What Occurs During the Dark Reactions of Photosynthesis?

What Occurs During the Dark Reactions of Photosynthesis? thumbnail
Plants are 24-hour, energy-making machines.

Plants can make energy even when there's no sun, but only for so long. At night, plants regularly make energy through the dark reaction. These dark reactions are why plants don't look wilted and brown when the sun rises. Dark reactions use complex chemical reactions that vary depending on the plant species.

  1. Energy Carriers

    • Dark reactions occur in the dark as long as the energy carriers created by the light reactions are still inside the plant. Energy carriers are the compounds created through photosynthesis. Dark reaction is a misnomer, since a major enzyme is indirectly simulated by light.

    CO2

    • The CO2 needed to initiate the dark reaction enters the plant through the stomata. However, plants submerged in water do not need stomata, since the carbon dioxide diffuses into the plant. The chemical ribulose biphosphate captures the carbon dioxide.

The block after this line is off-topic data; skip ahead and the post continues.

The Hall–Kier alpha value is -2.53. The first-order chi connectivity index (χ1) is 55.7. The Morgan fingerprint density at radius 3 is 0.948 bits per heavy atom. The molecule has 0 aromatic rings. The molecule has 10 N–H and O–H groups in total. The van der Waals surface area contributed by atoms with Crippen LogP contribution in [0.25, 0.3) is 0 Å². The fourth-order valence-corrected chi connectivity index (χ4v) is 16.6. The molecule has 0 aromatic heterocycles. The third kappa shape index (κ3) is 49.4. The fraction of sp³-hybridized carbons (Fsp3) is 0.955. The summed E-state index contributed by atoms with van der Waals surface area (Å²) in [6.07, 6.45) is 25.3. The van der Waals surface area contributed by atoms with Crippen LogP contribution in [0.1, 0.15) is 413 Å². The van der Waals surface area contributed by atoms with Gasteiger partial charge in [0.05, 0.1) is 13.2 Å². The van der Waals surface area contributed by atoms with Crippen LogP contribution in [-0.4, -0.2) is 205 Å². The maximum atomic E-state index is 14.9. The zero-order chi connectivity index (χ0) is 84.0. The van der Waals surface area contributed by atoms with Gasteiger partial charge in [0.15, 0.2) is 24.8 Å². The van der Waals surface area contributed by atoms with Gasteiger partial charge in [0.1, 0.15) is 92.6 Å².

Calvin Cycle

    • The dark reaction in the plant takes place in the stroma, inside the chloroplast. This reaction converts CO2 into sugar. The dark reaction needs no direct light, but does need the ATP created from photosynthesis and NADPH. The ATP and the CO2 form sugar through the Calvin cycle. The first organic compound created through the Calvin cycle is glyceraldehyde 3-phosphate, which contains three carbon atoms. The three carbon compound is called phosphoglyceraldehyde (PGAL). Two molecules of PGAL combine to create a 6-carbon glucose molecule and other carbohydrates for the plant.

    Byproducts

    • The Calvin cycle uses six molecules of carbon dioxide to create one molecule of glucose. Two atoms of hydrogen join with the NADP, breaking apart water and releasing oxygen. The whole process creates C-C covalent bonds of carbohydrates.

    Adaptations

    • Plants cannot perform the dark reaction when hot temperatures cause water to evaporate from the plant. Plants close their stomata to keep water from escaping, but closing the stomata prevents CO2 entry. Fortunately, some plants perform dark reactions even with very little CO2, thanks to special enzymes. The dark reaction turns the CO2 into oxaloacetate, which has four carbons. Plants living in the desert only open their stomata at night, so the dark reaction only occurs during the nighttime. These plants store the CO2 in organic compounds at night. During the day, they put the stored CO2 into the Calvin cycle.

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References

  • Photo Credit Goodshoot/Goodshoot/Getty Images

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